Now in 2018, facing what we are, I think that has become clear at least. At the root of the problem is again dishonesty. For example, we laugh about the “no one could have seen it coming” line, but there’s a big problem with letting them shrugging off responsibility so easily. Why isn’t this Berkley professor writing papers on how he was completely wrong and a blogger with no budget was completely right? Actually, did anyone, anywhere ever take him to task for such a blunder? And do they now question his slavish devotion to a central banking system that screwed everything up and continues to year after year?

    It’s that devotion that is why he is a highly paid professor, IMO. Deviating from that is anti-establishment, no matter how wrong they are. Anti establishment is derided. It isn’t tolerated. Why men in expensive suits know it all. And who is some yokel in Arizona to say there’s trouble ahead because shacks prices are insane. How can such a simple interpretation be true?

    Over the years I met a bunch of posters and readers of this blog. A very common thing they told me was their “something isn’t right” moment about the housing market that lead them here. It turns out anyone could have seen it coming. Anyone should know that wages have to stay in line with shack prices. Anyone can see the speculation and greed at every level. How about the “skin in the game”? How many thousands of Rocket Mortgage ads will run today?

    1. “It’s that devotion that is why he is a highly paid professor, IMO.”

      It’s a bit more involved than that, including the Harvard PhD and peer reviewed publications in a wide variety of fields. I can assure you that a big investment of time and effort was involved.

      If your point is that an anti-establishment orientation would preclude his employment as a tenured economics professor at Berkeley, then I’m less sure. Does the Fed get a tacit veto in top academic posts?

      1. Not only that academics give central banks a pass before the SHTF:

        ‘Gennaioli and Shleifer’s second important contribution is to show that ‘crises of beliefs’ like the one that precipitated the disaster of 2008-2009 are deeply rooted in human psychology, so much so that we will never be free of them. Thus, neither prudential policies nor crisis-response measures should treat these occurrences as flukes or one-off exceptions. Crises of belief are manifestations of a chronic condition that must be managed’

        1. ‘Skeie said despite legitimate criticisms of the decisions that were made by government officials during the crisis, people should keep in mind the entire picture of the situation that these officials were responding to.’

          ‘I think there’s definitely a lot of blame that could go around for what led up to the crisis,’ Skeie said. ‘But it wasn’t so much anybody particular’s fault. I don’t think anybody was especially negligent in any of these exact different bodies. It’s just simply not thinking outside the box about what potentially could really go wrong.’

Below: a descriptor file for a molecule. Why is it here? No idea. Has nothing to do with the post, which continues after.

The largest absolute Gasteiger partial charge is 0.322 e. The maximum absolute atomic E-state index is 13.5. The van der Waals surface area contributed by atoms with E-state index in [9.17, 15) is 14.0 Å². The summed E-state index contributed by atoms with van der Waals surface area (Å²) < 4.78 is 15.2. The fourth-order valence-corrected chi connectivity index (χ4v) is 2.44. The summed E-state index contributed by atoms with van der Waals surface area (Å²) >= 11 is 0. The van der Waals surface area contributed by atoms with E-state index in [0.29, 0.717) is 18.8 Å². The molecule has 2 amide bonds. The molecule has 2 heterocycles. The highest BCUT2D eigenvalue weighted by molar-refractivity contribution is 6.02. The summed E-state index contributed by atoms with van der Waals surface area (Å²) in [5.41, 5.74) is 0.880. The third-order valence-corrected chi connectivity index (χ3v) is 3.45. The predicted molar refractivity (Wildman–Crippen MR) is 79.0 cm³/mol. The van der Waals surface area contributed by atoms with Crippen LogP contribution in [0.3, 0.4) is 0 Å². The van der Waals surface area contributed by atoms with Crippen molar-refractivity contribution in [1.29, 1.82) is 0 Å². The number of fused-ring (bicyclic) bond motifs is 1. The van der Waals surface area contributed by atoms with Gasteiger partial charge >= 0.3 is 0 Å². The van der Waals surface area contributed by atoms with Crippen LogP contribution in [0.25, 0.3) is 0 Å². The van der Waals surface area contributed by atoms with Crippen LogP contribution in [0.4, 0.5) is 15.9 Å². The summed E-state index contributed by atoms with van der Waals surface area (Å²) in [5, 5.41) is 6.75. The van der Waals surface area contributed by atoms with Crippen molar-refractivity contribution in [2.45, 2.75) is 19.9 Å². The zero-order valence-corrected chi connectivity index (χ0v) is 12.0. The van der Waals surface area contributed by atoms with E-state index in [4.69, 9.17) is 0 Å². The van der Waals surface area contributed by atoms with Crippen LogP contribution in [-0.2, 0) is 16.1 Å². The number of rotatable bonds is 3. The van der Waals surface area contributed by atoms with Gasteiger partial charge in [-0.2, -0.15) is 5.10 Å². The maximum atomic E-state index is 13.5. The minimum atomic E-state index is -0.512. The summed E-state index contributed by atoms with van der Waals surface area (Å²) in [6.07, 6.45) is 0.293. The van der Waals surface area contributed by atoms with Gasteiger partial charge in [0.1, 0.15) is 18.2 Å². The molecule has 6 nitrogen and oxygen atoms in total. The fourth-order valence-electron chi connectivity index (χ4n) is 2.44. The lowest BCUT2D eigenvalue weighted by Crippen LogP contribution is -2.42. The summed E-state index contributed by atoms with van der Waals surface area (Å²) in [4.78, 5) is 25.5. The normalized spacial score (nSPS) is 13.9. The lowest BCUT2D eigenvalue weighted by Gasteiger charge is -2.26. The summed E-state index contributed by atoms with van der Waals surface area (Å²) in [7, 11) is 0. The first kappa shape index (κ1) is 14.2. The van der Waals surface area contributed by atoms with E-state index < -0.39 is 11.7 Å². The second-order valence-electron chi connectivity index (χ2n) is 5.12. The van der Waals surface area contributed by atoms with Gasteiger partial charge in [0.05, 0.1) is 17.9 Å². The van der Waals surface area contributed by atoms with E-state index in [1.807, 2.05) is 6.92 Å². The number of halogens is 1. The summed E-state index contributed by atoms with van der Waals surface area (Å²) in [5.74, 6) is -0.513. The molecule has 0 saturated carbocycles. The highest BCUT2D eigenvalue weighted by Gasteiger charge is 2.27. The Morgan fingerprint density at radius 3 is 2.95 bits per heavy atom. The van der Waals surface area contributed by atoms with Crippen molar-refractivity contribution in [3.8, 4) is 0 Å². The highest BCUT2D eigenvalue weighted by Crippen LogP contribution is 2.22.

Well invite this man to Jackson Hole!

          1. “Crises of belief are manifestations of a chronic conditions that must be managed”.

            I would love to see the prescription policy set to manage these chronic conditions. Sounds quite Orwellian. Crimethink or wrongthink would be questioning the valuation of real estate mantras.

      2. It is a point that the professor has schooling and peer reviewed publications. This does not preclude an arrogant, presumptuous interpretation of available data.
        Denying the existence of a bubble by repeating the platitude that “they aren’t making more land” suggests a myopic reading of all the data. His schooling may prove raw intelligence and accumulated knowledge but his remarks reveal a lack of ability to assemble *all * available data. It appears that he is one of those who cherry pick the data to bolster their pre-existing beliefs (confirmation bias).

        I like Einstein’s view that “The true sign of intelligence is not knowledge but imagination”

          1. It’s not quite like that. Publications that merely restate the consensus can be rejected for a lack of originality. There’s a middle ground between too much in line with the established consensus and too far out of line where publications are accepted.

    2. Anybody can see this is headed for disaster:

      May 25, 2018

      “In his corner of American finance, where hard selling meets hard luck, Angelo Christian is a star. Each time Christian sells a home loan, the company he works for, American Financial Network Inc., takes as much as 5 percent. Many of Christian’s customers have no savings, poor credit, or low income—sometimes all three. Some are like Joseph Taylor, a corrections officer who saw Christian’s roadside billboard touting zero-down mortgages. Taylor had recently filed for bankruptcy because of his $25,000 in credit card debt. But he just bought his first home for $120,000 with a zero-down loan from Christian’s company. Monthly debt payments now eat up half his take-home pay. ‘If he can help me, he can help anyone,’ Taylor says. ‘My credit history was just horrible.’”